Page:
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Ontario’s wind and solar power deal worth $7 billion

For the energy sector in Ontario, "all signs are good," says Mergen Reddy, global director for Hatch Managemen...


For the energy sector in Ontario, “all signs are good,” says Mergen Reddy, global director for Hatch Management Consulting, in Mississauaga, Ontario.

Mr. Reddy made the comment a few days after presenting an independent study of the impact of the Green Energy Act in Ontario at the Rotman School of Management at the University of Toronto.

It was also days after the Ontario government announced it has entered into an agreement with Samsung C&T and the Korea Electric Power Corporation to invest $7 billion in renewable wind and solar power generating clusters throughout the province. The green energy investment is said to be the largest of its kind in the world, and it will triple Ontario’s output from wind and solar.

By 2016, according to the agreement, wind turbines will have been built to generate 2,000 MW and solar power facilities to generate 500 MW. Their combined output will be 2.5 GW, representing 4% of Ontario’s total electricity consumption.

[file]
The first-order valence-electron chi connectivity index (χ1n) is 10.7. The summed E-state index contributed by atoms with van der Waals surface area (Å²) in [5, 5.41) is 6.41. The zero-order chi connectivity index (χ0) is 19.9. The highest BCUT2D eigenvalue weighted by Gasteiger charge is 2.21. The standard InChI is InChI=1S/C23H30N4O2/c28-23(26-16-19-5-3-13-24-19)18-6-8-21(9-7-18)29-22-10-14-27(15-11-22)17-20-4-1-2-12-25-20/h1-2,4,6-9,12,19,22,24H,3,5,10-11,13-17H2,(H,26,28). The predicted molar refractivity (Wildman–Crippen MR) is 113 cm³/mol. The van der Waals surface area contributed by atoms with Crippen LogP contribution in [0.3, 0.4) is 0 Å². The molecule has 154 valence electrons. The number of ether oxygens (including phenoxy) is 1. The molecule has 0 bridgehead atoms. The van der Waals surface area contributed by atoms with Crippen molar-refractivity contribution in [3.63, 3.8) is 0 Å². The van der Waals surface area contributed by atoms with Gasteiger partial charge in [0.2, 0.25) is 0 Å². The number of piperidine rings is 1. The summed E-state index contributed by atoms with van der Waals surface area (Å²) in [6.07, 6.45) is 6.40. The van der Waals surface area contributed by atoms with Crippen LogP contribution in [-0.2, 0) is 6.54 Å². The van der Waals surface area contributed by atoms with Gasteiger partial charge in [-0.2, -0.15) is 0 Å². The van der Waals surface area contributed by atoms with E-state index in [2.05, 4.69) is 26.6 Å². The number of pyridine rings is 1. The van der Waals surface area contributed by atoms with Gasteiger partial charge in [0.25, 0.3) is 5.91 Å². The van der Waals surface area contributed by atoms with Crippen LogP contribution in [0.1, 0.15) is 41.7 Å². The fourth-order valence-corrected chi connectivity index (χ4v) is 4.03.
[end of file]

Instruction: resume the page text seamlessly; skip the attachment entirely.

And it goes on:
The first stage of the Samsung/Kepco project will be a 400 MW wind and a 100 MW solar plant to be built in the Chatham-Kent and Haldimand County regions of Southern Ontario.

The Korean consortium has said it will build production facilities in Ontario for components such as wind towers, blades and solar modules. Samsung will oversee the entire process of establishing the clusters, and procuring equipment and financing. Kepco will design the transmission and distribution system, and operate the facilities.

There is no word yet whether Samsung/Kepco will be requiring help from consulting engineers in designing the facilities.

The Ontario government has agreed to pay Samsung/Kepco a premium on the electricity produced by its plants, which has led to complaints by the local renewable energy manufacturers that they were getting unfair treatment. 

Reddy suggests that Ontario’s Green Energy Act has reduced uncertainty and made investing in renewable energies in Ontario a better choice for manufacturers.

Meanwhile, British Columbia is vying with Ontario to become the leading green power province. In an article in the Globe and Mail on January 20, Blair Lekstrom, B.C.’s Energy Minister, said: “I look at the clean energy sector as the oil and as sector of the future. We are going to take British Columbia and become a green-energy powerhouse, not just in Canada, but in North America.”


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